The term ‘libretto’ has been extended from its literal meaning of ‘small book’ to denote the literary content of an opera, not merely its separate physical existence. The sung text will also appear in the musical score, though the visual layout of verse forms and poetic lineation will there vanish, and scene descriptions and stage directions will often be omitted or shortened. Score and wordbook together form a blueprint for theatrical performance, where the words will (one hopes) be heard, as song, as recitative, or in some forms of opera as speech, and the other arts prescribed or implicit in the libretto will be realized as acting, movement in space, dance, decor (including machines), lighting and costume. It is evident that ‘literary content’ is an insufficient description, for the libretto, unlike the play text, is only part of the blueprint. With these cautions in mind the libretto, like the play text, may be discussed as literature....

Article

Bryan Gilliam and Charles Youmans

(Georg)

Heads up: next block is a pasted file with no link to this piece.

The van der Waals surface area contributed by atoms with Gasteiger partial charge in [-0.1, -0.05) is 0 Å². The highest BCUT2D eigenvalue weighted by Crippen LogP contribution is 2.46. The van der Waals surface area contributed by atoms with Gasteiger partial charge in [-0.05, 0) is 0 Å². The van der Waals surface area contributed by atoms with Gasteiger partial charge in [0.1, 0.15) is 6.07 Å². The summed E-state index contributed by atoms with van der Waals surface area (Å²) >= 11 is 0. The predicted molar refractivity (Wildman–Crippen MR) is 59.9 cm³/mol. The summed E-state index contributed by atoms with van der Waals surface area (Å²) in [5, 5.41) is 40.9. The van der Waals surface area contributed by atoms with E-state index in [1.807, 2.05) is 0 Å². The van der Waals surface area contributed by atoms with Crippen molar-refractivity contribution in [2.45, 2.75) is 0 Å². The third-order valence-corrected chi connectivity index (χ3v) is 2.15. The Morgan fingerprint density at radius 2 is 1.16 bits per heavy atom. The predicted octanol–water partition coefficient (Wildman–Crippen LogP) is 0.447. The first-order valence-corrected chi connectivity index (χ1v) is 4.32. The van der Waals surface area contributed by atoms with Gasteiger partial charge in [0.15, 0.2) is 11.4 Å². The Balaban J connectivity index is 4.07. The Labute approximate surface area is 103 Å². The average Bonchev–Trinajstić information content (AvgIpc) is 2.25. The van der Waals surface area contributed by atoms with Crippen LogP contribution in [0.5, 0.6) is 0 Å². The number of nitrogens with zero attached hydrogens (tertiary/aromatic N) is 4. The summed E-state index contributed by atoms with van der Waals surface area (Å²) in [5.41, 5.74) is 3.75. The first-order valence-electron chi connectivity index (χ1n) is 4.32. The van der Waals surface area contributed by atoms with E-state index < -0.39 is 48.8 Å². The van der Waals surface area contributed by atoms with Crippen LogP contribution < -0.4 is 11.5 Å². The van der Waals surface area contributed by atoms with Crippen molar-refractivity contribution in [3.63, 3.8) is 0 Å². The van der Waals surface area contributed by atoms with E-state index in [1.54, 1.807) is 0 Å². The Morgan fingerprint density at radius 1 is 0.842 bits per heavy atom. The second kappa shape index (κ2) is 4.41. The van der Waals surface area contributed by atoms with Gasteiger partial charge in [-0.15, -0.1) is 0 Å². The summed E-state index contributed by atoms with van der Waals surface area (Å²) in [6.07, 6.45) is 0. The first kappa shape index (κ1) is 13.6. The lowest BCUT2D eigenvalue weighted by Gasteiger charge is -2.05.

(b Munich, June 11, 1864; d Garmisch-Partenkirchen, Sept 8, 1949). German composer and conductor. He emerged soon after the deaths of Wagner and Brahms as the most important living German composer. During an artistic career which spanned nearly eight decades, he composed in virtually all musical genres, but became best known for his tone poems (composed during the closing years of the 19th century) and his operas (from the early decades of the 20th). Coming of age as a composer at a time when the duality of bourgeois and artist had become increasingly problematic, Strauss negotiated the worlds of art and society with a remarkable combination of candour and irony. Averse to the metaphysics of Wagner and indifferent to Mahler's philosophical intentions in music, Strauss exploited instead the paradoxes, inconsistencies and potential profundities to be found in modern, everyday life. The new possibilities he envisioned for music were exemplified in the eclecticism of the opera ...